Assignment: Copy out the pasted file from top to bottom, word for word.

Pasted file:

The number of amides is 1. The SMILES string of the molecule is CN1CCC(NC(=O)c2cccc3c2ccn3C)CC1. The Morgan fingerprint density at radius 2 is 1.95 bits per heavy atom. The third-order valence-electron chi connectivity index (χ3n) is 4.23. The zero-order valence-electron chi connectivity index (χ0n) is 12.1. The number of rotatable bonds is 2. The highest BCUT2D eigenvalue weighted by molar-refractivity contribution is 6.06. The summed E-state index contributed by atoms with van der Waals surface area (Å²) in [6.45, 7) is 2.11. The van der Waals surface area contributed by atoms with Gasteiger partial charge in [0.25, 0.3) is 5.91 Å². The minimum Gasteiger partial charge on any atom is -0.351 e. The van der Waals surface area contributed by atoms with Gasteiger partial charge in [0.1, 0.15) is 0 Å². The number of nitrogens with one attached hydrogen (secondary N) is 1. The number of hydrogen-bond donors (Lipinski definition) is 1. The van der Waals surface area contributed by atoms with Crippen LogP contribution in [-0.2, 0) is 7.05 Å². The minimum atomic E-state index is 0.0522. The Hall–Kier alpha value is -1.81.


The number of amides is 1. The SMILES string of the molecule is CN1CCC(NC(=O)c2cccc3c2ccn3C)CC1. The Morgan fingerprint density at radius 2 is 1.95 bits per heavy atom. The third-order valence-electron chi connectivity index (χ3n) is 4.23. The zero-order valence-electron chi connectivity index (χ0n) is 12.1. The number of rotatable bonds is 2. The highest BCUT2D eigenvalue weighted by molar-refractivity contribution is 6.06. The summed E-state index contributed by atoms with van der Waals surface area (Å²) in [6.45, 7) is 2.11. The van der Waals surface area contributed by atoms with Gasteiger partial charge in [0.25, 0.3) is 5.91 Å². The minimum Gasteiger partial charge on any atom is -0.351 e. The van der Waals surface area contributed by atoms with Gasteiger partial charge in [0.1, 0.15) is 0 Å². The number of nitrogens with one attached hydrogen (secondary N) is 1. The number of hydrogen-bond donors (Lipinski definition) is 1. The van der Waals surface area contributed by atoms with Crippen LogP contribution in [-0.2, 0) is 7.05 Å². The minimum atomic E-state index is 0.0522. The Hall–Kier alpha value is -1.81.